ECB prolongs monetary stimulus at smaller amount

ECB President Mario Draghi left the door open to increase the monetary stimulus if the economic conditions worsens. [ECB]

The ECB decided on Thursday (26 October) to start reducing the monetary stimulus amid the improved economic situation in the eurozone, but decided to extend the asset purchase programme until September 2018.

From January 2018 till that date, the institution will reduce its purchases of government and corporate bonds to €30 billion per month, down from €60 billion at present.

The decision, announced by ECB president Mario Draghi, was in line with analysts’ expectations.

ECB to chart end to easy money

European Central Bank governors are expected on Thursday (26 October) to begin weaning the eurozone off the high doses of support they prescribed in recent years but they remain far away from reaching their elusive inflation target.

But Draghi warned that the Frankfort-based institution stands ready to increase its so-called “quantitative easing” bond purchases again if the economy should stumble.

“If the outlook becomes less favourable, or if financial conditions become inconsistent with further progress towards a sustained adjustment in the path of inflation, we stand ready to increase the APP in terms of size and/or duration,” he told reporters.

Meanwhile, interest rates remain at historic lows as another incentive for loan growth, with the central bank sticking to its negative deposit rate. This means that the ECB charges banks to park their cash with it.

“Therefore an ample degree of monetary stimulus remains necessary for underlying inflation pressures to build up,” he told reporters after the governing council meeting.

ECB hails 2016 as best post-crisis year

The European Central Bank judged yesterday (10 April) that it had a successful 2016, claiming in its annual report that it had nurtured economic recovery and that it was the eurozone’s most successful post-crisis year.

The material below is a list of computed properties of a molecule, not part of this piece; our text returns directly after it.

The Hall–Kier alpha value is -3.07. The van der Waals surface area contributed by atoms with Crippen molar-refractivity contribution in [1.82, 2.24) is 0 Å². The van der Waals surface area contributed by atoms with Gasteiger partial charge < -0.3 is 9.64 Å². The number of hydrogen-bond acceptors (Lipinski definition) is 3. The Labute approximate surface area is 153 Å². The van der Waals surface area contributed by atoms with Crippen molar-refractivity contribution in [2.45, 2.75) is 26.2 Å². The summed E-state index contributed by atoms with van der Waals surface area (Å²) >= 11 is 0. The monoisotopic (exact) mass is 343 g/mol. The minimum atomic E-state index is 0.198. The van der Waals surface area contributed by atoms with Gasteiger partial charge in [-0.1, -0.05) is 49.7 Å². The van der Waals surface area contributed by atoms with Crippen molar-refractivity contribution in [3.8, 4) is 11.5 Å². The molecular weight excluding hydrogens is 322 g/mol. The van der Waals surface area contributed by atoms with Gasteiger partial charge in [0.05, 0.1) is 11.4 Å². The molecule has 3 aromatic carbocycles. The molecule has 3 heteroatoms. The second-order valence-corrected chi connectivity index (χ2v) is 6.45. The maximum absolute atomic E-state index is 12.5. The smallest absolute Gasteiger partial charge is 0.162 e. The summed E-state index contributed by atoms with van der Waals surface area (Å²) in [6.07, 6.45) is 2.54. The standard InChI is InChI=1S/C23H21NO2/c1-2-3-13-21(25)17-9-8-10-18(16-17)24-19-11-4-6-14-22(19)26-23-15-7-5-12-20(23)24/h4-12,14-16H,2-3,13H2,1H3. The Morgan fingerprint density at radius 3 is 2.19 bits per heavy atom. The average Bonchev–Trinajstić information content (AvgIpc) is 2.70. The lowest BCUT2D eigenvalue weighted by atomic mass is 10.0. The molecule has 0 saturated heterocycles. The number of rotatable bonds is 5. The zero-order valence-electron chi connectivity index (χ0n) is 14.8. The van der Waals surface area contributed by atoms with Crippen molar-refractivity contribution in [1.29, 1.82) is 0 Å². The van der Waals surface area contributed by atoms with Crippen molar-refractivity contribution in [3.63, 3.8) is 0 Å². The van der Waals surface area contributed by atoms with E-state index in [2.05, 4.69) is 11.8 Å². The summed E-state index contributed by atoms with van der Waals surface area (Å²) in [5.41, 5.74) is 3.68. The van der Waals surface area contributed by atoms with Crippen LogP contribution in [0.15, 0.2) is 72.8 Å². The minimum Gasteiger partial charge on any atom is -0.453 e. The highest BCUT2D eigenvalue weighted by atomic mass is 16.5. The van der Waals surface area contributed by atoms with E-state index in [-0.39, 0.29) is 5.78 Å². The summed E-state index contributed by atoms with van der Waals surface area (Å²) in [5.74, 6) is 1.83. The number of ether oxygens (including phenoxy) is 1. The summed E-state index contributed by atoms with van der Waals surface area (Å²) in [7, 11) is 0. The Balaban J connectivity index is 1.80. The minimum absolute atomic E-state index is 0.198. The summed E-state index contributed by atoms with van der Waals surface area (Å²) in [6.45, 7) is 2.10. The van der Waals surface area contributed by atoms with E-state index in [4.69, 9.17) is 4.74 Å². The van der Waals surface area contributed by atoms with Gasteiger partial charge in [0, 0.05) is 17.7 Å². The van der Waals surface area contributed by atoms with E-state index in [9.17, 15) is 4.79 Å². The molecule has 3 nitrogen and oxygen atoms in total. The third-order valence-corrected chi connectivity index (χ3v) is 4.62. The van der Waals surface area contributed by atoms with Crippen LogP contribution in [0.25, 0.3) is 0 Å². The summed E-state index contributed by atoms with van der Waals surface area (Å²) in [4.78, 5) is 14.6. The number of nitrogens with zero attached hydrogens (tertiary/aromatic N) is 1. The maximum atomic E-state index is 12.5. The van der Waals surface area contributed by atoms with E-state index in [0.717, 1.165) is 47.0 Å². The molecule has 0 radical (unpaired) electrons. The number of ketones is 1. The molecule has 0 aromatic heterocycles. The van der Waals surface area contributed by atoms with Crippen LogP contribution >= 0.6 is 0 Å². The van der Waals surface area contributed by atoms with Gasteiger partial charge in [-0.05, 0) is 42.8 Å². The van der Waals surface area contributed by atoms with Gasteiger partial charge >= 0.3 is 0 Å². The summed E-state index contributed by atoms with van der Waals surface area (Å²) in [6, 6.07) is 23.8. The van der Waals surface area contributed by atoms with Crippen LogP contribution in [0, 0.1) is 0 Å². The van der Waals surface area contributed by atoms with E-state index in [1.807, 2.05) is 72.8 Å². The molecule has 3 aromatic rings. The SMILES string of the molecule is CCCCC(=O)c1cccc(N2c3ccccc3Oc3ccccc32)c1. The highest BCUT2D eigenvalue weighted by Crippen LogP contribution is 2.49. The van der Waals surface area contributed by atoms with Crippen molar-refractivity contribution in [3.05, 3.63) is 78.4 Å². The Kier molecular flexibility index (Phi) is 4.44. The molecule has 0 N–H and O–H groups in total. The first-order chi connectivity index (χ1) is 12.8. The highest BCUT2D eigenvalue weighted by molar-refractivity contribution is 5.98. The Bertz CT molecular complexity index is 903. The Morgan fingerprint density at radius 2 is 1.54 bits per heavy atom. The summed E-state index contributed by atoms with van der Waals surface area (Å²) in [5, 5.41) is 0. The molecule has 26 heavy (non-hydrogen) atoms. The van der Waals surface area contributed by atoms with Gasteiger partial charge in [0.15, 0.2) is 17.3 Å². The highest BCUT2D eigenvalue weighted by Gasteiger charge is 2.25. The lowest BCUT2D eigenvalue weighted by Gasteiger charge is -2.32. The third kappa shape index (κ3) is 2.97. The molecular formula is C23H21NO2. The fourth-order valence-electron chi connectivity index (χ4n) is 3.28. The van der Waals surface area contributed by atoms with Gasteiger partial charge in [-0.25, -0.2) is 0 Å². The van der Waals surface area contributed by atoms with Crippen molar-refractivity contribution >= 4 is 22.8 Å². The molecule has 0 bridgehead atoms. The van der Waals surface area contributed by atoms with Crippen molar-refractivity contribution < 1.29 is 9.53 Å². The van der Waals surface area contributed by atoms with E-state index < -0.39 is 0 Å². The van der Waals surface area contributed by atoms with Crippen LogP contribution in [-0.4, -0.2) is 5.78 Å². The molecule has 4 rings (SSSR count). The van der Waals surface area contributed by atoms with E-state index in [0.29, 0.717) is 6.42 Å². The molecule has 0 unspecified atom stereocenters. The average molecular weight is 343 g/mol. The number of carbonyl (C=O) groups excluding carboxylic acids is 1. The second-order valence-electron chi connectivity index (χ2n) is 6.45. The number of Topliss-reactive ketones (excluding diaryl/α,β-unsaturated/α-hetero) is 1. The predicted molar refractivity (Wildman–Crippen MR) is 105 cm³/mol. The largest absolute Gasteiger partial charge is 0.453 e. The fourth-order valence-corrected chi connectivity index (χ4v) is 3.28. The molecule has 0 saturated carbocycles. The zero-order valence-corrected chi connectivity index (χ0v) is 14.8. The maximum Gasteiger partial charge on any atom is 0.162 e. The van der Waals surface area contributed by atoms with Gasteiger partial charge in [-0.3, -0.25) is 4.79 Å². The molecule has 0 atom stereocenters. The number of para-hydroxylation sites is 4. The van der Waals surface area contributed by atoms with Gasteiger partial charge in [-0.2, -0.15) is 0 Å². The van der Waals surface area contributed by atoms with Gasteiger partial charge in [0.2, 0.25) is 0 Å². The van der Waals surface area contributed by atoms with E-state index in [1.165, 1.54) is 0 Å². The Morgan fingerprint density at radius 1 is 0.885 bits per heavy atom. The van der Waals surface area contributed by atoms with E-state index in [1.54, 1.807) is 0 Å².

“Today’s decision is a sea-change but a very gentle one, not a big-bang U-turn,” ING Diba bank economist Carsten Brzeski commented.

“The ECB wants to start the exit as cautiously as possible,” he added

The euro fell by 0.5% to around $1.1755 in the immediate aftermath of the ECB announcement.

The ECB’s partial retreat from its massive interventions in the 19-nation single currency area comes despite the policy’s failure so far to achieve inflation in line with its target of just below 2.0%.

Eurozone inflation was stable at 1.5% in September.

Draghi vowed not to raise interest rates until “well after” the end of bond-buying.

Improved situation

The ECB began buying massive amounts of bonds in 2015 to fight the threat of deflation.

Since then, the state of the eurozone economy has improved, even after a first reduction in purchases last April, from €80 to €60 billion euros per month.

ECB rolls dice on quantitative easing

The European Central Bank (ECB) took the ultimate policy leap today (22 January), launching a government bond-buying programme which will pump hundreds of billions of new money into a sagging eurozone economy.

In the first half of this year, eurozone economic growth powered to 2.4% in annualised terms, outdoing even optimistic forecasts, while unemployment has fallen to an eight-year low of 9.1 percent.

“Monetary policy measures introduced by the ECB since June 2014 have played a pivotal role in supporting the economy,” the bank’s chief economist Peter Praet said earlier this month.

The bond-buying programme was controversial inside and outside the governing council. Some members warned that the easy money softened the market discipline that usually restrains households, businesses and states from borrowing too much, creating the risks of new bubbles.

By lowering the amount it spends on bonds each month, but extending the duration, the bank can keep supporting the economy, even as it acknowledges healthier growth and makes a concession to fears it has gone too far.

The ECB will have bought some €2.5 trillion of bonds come September.

The European Central Bank agreed on 6 September, 2012 to launch a potentially unlimited bond-buying programme to lower struggling eurozone countries' borrowing costs and draw a line under the debt crisis.

ECB President Mario Draghi said the new plan, aimed at the secondary market, would address bond market distortions and "unfounded" fears of investors about the survival of the euro.

The German Central Bank (Bundesbank) is opposed to bond-buying, saying it is akin to bailing out states.

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